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Abstract from

The Right to Same-Sex Marriage in South Africa

Jacqueline Heaton is a Professor of Law at the University of South Africa.

In view of its conservative and oppressive history, it is surprising that South Africa counts among the few countries in the world that affords same-sex couples the right to marry. The enactment of a Bill of Rights which provided that no-one may be subject to unfair discrimination on the ground of sexual orientation played a pivotal role in obtaining the right to marry for same-sex couples. After the enactment of the Bill of Rights, the courts and legislature initially afforded recognition to same-sex life partnerships only for very specific and very limited purposes. However, at the end of 2005 the Constitutional Court declared the exclusion of same-sex couples from the status, benefits and responsibilities that marriage accorded to heterosexual couples unconstitutional. Parliament was allowed one year in which to correct this unconstitutionality. It responded by enacting the Civil Union Act 17 of 2006, which extended marriage rights to same-sex couples. However, as a vehicle for affording marriage rights to same-sex couples, the Act is not above criticism. Some commentators have even called for the repeal of the Act on the ground that it does not afford true equality to same sex couples. However, it is unlikely that their call will be heeded.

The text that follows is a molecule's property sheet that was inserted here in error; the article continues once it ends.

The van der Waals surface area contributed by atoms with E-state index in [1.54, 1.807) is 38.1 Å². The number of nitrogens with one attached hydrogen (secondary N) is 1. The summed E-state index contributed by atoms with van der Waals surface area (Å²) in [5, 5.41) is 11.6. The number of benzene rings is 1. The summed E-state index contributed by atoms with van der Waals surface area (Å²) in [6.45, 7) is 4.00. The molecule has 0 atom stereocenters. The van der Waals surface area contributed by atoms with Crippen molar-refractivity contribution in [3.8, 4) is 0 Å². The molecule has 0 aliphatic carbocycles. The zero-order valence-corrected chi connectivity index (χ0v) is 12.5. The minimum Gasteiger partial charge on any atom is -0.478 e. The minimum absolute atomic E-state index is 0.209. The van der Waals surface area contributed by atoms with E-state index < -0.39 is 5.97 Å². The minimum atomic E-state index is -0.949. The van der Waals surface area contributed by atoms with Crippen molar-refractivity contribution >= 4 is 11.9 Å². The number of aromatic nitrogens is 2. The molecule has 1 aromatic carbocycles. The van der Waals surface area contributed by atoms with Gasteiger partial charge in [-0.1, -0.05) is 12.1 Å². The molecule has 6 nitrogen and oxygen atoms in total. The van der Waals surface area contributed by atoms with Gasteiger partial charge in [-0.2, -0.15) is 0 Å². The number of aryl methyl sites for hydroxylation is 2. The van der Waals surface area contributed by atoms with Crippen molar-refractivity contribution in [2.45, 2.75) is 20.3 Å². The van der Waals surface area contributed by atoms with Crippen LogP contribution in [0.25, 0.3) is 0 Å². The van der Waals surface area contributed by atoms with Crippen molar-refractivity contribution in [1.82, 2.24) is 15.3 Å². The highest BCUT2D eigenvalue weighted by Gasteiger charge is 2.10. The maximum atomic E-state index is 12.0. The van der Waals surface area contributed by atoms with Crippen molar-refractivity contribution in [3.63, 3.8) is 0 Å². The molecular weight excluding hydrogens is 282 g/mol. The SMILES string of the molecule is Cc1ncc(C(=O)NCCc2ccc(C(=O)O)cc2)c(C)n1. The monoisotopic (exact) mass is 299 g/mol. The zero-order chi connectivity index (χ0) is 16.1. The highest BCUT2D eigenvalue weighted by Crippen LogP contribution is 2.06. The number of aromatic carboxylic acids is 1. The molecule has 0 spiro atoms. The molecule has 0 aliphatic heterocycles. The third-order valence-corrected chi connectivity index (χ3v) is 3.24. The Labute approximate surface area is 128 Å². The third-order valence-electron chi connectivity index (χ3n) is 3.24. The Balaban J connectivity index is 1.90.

(2010) 28 No 1 Law in Context 108

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